A Brief History of Image-Guided Therapy

A Brief History of Image-Guided Therapy

Anthony C. Venbrux, Jozef M. Brozyna, Suma Chandra, Hank K. Chen, Gina D. Tran and Dmitri A. Gagarin

Historical Highlights of Endovascular Therapy

• British dentist Charles Stent develops a plastic material for taking mouth impressions (i.e., creates a “scaffold”) (1856).

• Image guidance was made possible by the discovery of x-rays by Wilhelm Conrad Röntgen, November 8, 1895 (Figs. 1-1 to 1-3).

• Sven Ivar Seldinger develops percutaneous vascular catheterization (1952) (Figs. 1-4 and 1-5).

• Percutaneous revascularization is accomplished by Charles Dotter with coaxial dilators (1964) (Figs. 1-6 and 1-7).

• Transcatheter embolotherapy is performed by Charles Dotter to control acute upper gastrointestinal bleeding (1970).

• Lazar Greenfield pioneers caval interruption with a vena cava filter (1973) (Fig. 1-8).

• Andreas Gruentzig performs percutaneous angioplasty (1977) (Figs. 1-9 and 1-10).

• Chemoembolization was performed by Cato (1981).

• Julio Palmaz develops the endovascular balloon-expandable stent (1985).

• Juan C. Parodi, Julio C. Palmaz, and H. D. Barone develop stent-grafts (1990).

Endovascular Milestones

November 18, 1895, was a day of historical significance. In a physics laboratory in the southern part of Germany, Conrad Wilhelm von Roentgen accidentally discovered x-rays. The mysterious rays illuminated medical science, and radiology was born. From this serendipitous discovery, image-guided minimally invasive procedures evolved to provide patients with therapeutic options in the management of vascular and nonvascular diseases.

This chapter is neither comprehensive nor complete. Of the many potential technologic advances, arterial and venous endovascular therapy is the focus in this section. Later in the chapter, the history of nonvascular interventions is covered.

Arterial Endovascular Therapy: Revascularization and Vessel Reconstruction

An English dentist, Dr. Charles Stent, developed a thermoplastic material for taking impressions of toothless mouths in 1856. Thus the “stent” may be considered a “scaffold.” For purposes of this discussion, a stent is used for reconstruction in the vascular (or nonvascular) systems.

Percutaneous vascular catheterization as a viable endovascular technique was described in June 1952, when Sven Ivar Seldinger presented his idea of replacing an arteriography needle with a catheter. Translumbar aortography and direct carotid puncture were effectively relegated to historical descriptions in textbooks.

The technique of percutaneous revascularization advanced rapidly in 1964, when Charles Dotter used coaxial “pencil-point” dilators to treat a superficial femoral artery stenosis. The era of image-guided revascularization of the lower extremities had begun.

Although Dotter was successful in dilating femoral arterial stenoses, the use of coaxial “pencil-point” dilators (Van Andel Catheters [Cook Inc., Bloomington, Ind.]) required progressive enlargement of the percutaneous puncture site. Development of the angioplasty balloon by Andreas Gruentzig in 1977 resulted in another major step forward that allowed the percutaneous arterial entry site to be kept to a minimum (see Figs. 1-9 and 1-10). Early balloon designs were hampered by uneven balloon dilation and frequent rupture. Such events often led to pseudoaneurysm formation or dissections and resulted in vessel thrombosis.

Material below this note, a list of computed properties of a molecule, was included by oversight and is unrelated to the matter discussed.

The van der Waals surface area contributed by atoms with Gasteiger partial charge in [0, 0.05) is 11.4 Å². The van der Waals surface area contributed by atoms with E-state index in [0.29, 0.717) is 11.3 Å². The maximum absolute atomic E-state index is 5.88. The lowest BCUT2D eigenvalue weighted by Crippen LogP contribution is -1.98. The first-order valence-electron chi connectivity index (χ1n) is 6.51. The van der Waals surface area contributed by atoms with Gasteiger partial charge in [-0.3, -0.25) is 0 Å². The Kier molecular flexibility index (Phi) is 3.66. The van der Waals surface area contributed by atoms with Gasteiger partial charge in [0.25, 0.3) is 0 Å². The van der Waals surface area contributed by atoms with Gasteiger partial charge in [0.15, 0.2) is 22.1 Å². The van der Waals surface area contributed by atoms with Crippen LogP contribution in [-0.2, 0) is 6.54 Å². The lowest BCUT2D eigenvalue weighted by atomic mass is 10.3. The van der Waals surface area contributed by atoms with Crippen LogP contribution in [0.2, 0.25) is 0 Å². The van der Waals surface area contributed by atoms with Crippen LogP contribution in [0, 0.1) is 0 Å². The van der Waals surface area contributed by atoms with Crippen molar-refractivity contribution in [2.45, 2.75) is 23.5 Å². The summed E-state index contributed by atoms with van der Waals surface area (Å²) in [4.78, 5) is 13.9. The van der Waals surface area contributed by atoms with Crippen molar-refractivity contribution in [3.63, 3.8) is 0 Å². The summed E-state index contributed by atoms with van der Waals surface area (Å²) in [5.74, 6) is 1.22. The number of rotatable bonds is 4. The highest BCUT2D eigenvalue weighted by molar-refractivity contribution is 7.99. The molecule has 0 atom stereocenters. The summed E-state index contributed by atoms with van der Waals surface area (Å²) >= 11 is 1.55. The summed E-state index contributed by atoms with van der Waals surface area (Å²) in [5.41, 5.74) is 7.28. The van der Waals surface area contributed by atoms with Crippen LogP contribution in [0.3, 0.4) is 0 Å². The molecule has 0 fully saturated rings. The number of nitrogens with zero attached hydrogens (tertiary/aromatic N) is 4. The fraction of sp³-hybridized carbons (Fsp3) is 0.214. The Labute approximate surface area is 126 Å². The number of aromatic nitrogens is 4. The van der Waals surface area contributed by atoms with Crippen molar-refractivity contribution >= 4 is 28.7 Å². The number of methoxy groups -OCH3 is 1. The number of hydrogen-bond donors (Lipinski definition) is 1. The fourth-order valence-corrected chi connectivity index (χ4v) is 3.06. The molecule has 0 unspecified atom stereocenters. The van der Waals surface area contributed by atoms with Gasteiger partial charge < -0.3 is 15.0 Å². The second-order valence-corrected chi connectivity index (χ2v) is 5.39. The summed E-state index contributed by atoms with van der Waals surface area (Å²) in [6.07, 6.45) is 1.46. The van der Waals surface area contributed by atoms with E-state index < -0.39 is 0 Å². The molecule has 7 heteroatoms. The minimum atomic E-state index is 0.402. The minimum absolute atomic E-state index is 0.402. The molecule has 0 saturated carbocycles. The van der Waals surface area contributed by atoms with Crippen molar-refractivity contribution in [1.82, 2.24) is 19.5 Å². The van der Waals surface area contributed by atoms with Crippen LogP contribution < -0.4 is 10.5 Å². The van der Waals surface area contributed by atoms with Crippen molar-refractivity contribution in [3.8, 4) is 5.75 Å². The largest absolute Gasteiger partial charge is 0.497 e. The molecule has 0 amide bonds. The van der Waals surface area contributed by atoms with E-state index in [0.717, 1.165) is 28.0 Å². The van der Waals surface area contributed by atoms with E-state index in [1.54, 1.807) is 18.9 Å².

The arterial metallic stent was invented in the 1980s by Julio Palmaz at the University of Texas Health Science Center in San Antonio. Dr. Palmaz described his stent in 1985 and continued work on his device in 1986. Later developments included the use of a stent design consisting of a single stainless steel tube with parallel staggered slots in the wall. When the stainless steel tube was expanded, the slots formed diamond-shaped spaces that resisted arterial compression. This design became the first stent approved by the U.S. Food and Drug Administration (FDA) for vascular use.

Stanley Baum and Moreye Nusbaum pioneered catheter embolization in the mid-1960s for the purpose of treating acute gastrointestinal bleeding. In 1970, Charles Dotter reported utilizing an autologous clot as the embolic agent to control acute upper gastrointestinal bleeding by selective embolization of the right gastroepiploic artery in a patient who was a poor surgical candidate. Robert White used this technique in 1974 to control bleeding duodenal ulcers when the hemorrhage was unresponsive to intraarterial injections of vasopressin.

Chemoembolization was largely pioneered by the Japanese urologist Cato in 1981. Cato used particles about 200 µm in size to demonstrate that chemoembolization with microcapsules containing chemotherapeutic agents was superior to local intraarterial injection of antitumor agents.1

Stent-grafts, pioneered by Juan Parodi and Charles Dotter, became the major impetus for future endovascular reconstruction procedures used to exclude an aneurysm, close an arteriovenous fistula, and reconstruct the central lumen of a dissected vessel. Specifics of the history of endovascular grafts is worth mentioning. The technology has fundamentally changed the management of diseases of the abdominal and thoracic aorta.

Dec 23, 2015 | Posted by in INTERVENTIONAL RADIOLOGY | Comments Off on A Brief History of Image-Guided Therapy
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